Connect with us

Hi, what are you looking for?

DMN Stories

‘I didn’t know what was going on’: Riders react to DART bus route redesign on first day of service

This story, originally published in The Dallas Morning News, is reprinted as part of a collaborative partnership between The Dallas Morning News and Texas Metro News. The partnership seeks to boost coverage of Dallas’ communities of color, particularly in southern Dallas.

Transit agency says that, while it may take some time for riders to get used to the new system, most will benefit in the long run from shorter wait times.

Kenneth Mosley
Kenneth Mosley asks a bus driver for help as he looks for DART route 16 on Monday. DART’s bus redesign launched today and almost every bus route has changed in an attempt to increase ridership and decrease waiting times.(Juan Figueroa / Staff Photographer)

By Sriya Reddy

Kenneth Mosley rides the bus often. But while trying to get home this afternoon, he realized that he was waiting at the wrong stop for his bus.

Mosley wasn’t alone in his confusion as DART introduced new bus routes Monday as a part of a redesign plan, which it says aims to increase ridership and decrease wait times for passengers.

Mosley knew about the changes but didn’t know exactly how it would affect him. He knows it will take time to get used to the new system.

“People are getting adjusted,” Mosley said while standing at the bus stop at the corner of Commerce and Harwood. “Like I didn’t know that the 16 was coming down this way. I was waiting up by McDonalds.”

The route Mosely is taking was 164, but now the number has changed to 16.

Clarence Boyd was another confused passenger trying to get home Monday afternoon. Boyd said he knew that the bus routes were going to change but was not clear about the details. On Monday, Boyd stopped every bus driver he saw to ask if they were going toward the street he lives on.

“I didn’t know what was going on,” Boyd said. “And half of the bus drivers don’t even know,”

The confusion does not come as a surprise for DART. Gordon Shattles, DART representative, said that the transit agency expects the first week to be the hardest. To ease the confusion, DART sent out representatives to every high-transit bus station all week to guide passengers to their destinations.

“This was definitely a change for all of us,” Shattles said. “I enjoyed being out today to talk to our customers, and I want them to know that we’re going to be in this with them together.”

DART is also compensating for the changes by providing all DART rides for free until Sunday and offering 50 percent off to riders who use contactless payments until Feb. 4.

“Once these changes become regular for all of us, they’re going to really enjoy, I believe, the frequency for all of our bus routes but also the longer hours,” Shattles said.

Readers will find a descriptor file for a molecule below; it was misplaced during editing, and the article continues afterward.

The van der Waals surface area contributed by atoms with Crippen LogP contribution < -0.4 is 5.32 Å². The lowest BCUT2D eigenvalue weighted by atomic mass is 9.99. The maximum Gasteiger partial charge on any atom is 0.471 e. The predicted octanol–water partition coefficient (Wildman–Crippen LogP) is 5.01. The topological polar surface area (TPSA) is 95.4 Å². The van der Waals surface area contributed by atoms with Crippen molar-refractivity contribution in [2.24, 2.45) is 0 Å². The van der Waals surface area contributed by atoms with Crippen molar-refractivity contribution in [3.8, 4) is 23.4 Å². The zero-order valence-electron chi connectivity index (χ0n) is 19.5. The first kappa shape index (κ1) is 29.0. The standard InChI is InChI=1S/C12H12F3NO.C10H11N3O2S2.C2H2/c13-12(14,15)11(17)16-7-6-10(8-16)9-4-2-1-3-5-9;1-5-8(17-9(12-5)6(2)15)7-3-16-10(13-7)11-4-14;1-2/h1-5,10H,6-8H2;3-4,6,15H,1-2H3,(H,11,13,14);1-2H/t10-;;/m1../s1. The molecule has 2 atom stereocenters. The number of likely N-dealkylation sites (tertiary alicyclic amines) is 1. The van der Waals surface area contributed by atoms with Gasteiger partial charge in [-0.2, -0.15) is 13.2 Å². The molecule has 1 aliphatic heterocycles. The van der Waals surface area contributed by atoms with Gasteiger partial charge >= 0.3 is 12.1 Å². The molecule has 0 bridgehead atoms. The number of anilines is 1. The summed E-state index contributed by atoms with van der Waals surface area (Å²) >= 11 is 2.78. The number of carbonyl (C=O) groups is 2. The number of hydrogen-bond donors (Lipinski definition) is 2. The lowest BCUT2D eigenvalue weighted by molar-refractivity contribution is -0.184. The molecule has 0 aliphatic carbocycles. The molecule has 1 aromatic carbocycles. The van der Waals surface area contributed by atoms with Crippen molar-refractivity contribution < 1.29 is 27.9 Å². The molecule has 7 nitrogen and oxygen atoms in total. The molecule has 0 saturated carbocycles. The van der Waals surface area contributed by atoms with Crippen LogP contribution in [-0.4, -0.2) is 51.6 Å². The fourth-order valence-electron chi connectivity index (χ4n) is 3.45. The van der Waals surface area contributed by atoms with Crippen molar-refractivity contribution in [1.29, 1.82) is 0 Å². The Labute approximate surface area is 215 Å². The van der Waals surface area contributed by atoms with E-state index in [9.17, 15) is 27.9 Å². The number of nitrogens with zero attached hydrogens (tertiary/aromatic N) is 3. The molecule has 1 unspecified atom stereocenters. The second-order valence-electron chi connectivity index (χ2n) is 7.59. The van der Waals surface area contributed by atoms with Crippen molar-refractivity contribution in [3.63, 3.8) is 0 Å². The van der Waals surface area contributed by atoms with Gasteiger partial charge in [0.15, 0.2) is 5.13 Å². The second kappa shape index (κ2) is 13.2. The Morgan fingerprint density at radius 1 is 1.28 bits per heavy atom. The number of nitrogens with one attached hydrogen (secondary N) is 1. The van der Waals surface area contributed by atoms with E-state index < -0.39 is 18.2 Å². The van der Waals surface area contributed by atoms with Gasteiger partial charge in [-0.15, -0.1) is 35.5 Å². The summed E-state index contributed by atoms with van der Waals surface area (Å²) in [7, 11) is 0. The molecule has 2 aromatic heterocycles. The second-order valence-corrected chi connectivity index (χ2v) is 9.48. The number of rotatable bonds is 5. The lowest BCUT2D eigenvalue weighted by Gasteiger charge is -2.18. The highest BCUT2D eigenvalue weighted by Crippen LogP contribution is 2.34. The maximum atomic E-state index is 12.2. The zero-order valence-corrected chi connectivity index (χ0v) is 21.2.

Lake Gardens resident Cory Clark works as a cook at the Irving Convention Center and was hopeful for a shorter commute. Before the redesign, he spent almost four hours of his day commuting Tuesday through Saturday.

With the new system, his ride time should be cut almost in half, he said

“I’m supposed to only take 45 minutes with the new system, because they’re going to cut some bus stops along my way and the trains are going to run again every 15 minutes,” Clark said. “That suits me better.”

DART bus
DART bus driver Michael Gasaway (center) helps Rodrick Grant (right) and Terry Johnson as they look for their updated bus route back to Pleasant Grove on Monday in downtown Dallas. DART’s bus redesign launched on Monday, and almost every bus route has changed in an attempt to increase ridership and decrease waiting times. (Juan Figueroa / Staff Photographer)

Michael Gasaway started as a bus driver back in November but has been riding the bus ever since he was a child. Drivers had a preview of the new routes months before the change. Gasaway said that there is a lot of confusion right now but, for him, the routes don’t change too much, just an extra few turns to hit areas that buses used to not service.

“It’s not like a big significant change,” Gasaway said. “It could feel like that for a lot of the riders, but to the drivers who’ve been navigating the city, it’s not a big change. Navigationally speaking, it’s easy.”

As the driver for Bus Route 16, Gasaway said that he’s seen an increase of passengers on his bus and has noticed shorter waiting times between buses. He said that he’s heard from his passengers that the routes are more direct and that they have to make fewer changes.

Although the wait times are shorter, that also means that Gasaway’s breaks are shorter. He said that they used to be 15-20 minutes long and now they are 5-10 minutes long. However, he said that it’s not a big deal to him.

While DART is not anticipating any major changes to the bus routes now, it is gathering feedback to add into its five-year plan to improve transportation services in the area.

To learn more about the bus route changes, visit https://dartzoom.org/en/home or call customer service at 214-979-1111.

Staff writer MaríaRamos Pacheco contributed to this report.

Use your ← → (arrow) keys to browse

Written By

ADVERTISEMENT

Mask It Up

Read The Current Issue

Texas Metro News

ADVERTISEMENT

You May Also Like

DMN Stories

Hamilton, who’s running to replace the Dallas Democrat in Congress, defended the comments about her rival.

DMN Stories

Dallas Police Department statistics show only nine incidents classified as hate crimes in 2022, compared to 13 this time last year.

DMN Stories

Antong Lucky started a gang when he was 14 years old. Now, he steers kids away from similar fates.

DMN Stories

Texans also weighed in on the May 24 primary runoff, including Ken Paxton and George P. Bush’s race.

Advertisement